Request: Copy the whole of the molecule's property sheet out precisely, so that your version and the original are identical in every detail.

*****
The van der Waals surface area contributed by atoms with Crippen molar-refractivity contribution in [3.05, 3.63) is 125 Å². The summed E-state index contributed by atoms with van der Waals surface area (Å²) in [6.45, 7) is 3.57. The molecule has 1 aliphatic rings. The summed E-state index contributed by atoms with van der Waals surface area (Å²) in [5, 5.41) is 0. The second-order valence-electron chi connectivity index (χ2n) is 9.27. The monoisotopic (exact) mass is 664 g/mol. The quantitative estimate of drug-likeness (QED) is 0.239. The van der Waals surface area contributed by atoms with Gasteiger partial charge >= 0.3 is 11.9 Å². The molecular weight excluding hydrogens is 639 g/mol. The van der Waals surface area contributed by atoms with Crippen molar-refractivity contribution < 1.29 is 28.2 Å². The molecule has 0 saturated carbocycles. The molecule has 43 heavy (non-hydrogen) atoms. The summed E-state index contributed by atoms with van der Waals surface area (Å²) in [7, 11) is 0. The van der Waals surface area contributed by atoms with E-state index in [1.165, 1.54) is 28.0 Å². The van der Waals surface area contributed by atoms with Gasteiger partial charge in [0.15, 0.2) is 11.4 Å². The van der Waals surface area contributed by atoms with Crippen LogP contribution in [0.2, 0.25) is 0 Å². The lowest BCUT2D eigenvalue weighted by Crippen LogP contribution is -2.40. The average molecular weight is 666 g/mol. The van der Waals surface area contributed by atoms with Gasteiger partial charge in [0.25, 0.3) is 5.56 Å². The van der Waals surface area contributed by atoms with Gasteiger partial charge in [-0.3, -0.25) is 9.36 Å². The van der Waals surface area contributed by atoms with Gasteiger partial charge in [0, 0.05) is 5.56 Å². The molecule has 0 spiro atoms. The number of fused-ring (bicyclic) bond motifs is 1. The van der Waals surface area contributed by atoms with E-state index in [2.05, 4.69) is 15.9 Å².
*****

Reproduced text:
The van der Waals surface area contributed by atoms with Crippen molar-refractivity contribution in [3.05, 3.63) is 125 Å². The summed E-state index contributed by atoms with van der Waals surface area (Å²) in [6.45, 7) is 3.57. The molecule has 1 aliphatic rings. The summed E-state index contributed by atoms with van der Waals surface area (Å²) in [5, 5.41) is 0. The second-order valence-electron chi connectivity index (χ2n) is 9.27. The monoisotopic (exact) mass is 664 g/mol. The quantitative estimate of drug-likeness (QED) is 0.239. The van der Waals surface area contributed by atoms with Gasteiger partial charge >= 0.3 is 11.9 Å². The molecular weight excluding hydrogens is 639 g/mol. The van der Waals surface area contributed by atoms with Crippen molar-refractivity contribution < 1.29 is 28.2 Å². The molecule has 0 saturated carbocycles. The molecule has 43 heavy (non-hydrogen) atoms. The summed E-state index contributed by atoms with van der Waals surface area (Å²) in [7, 11) is 0. The van der Waals surface area contributed by atoms with E-state index in [1.165, 1.54) is 28.0 Å². The van der Waals surface area contributed by atoms with Gasteiger partial charge in [0.15, 0.2) is 11.4 Å². The van der Waals surface area contributed by atoms with Crippen LogP contribution in [0.2, 0.25) is 0 Å². The lowest BCUT2D eigenvalue weighted by Crippen LogP contribution is -2.40. The average molecular weight is 666 g/mol. The van der Waals surface area contributed by atoms with Gasteiger partial charge in [0.25, 0.3) is 5.56 Å². The van der Waals surface area contributed by atoms with Gasteiger partial charge in [-0.3, -0.25) is 9.36 Å². The van der Waals surface area contributed by atoms with Gasteiger partial charge in [0, 0.05) is 5.56 Å². The molecule has 0 spiro atoms. The number of fused-ring (bicyclic) bond motifs is 1. The van der Waals surface area contributed by atoms with E-state index in [2.05, 4.69) is 15.9 Å².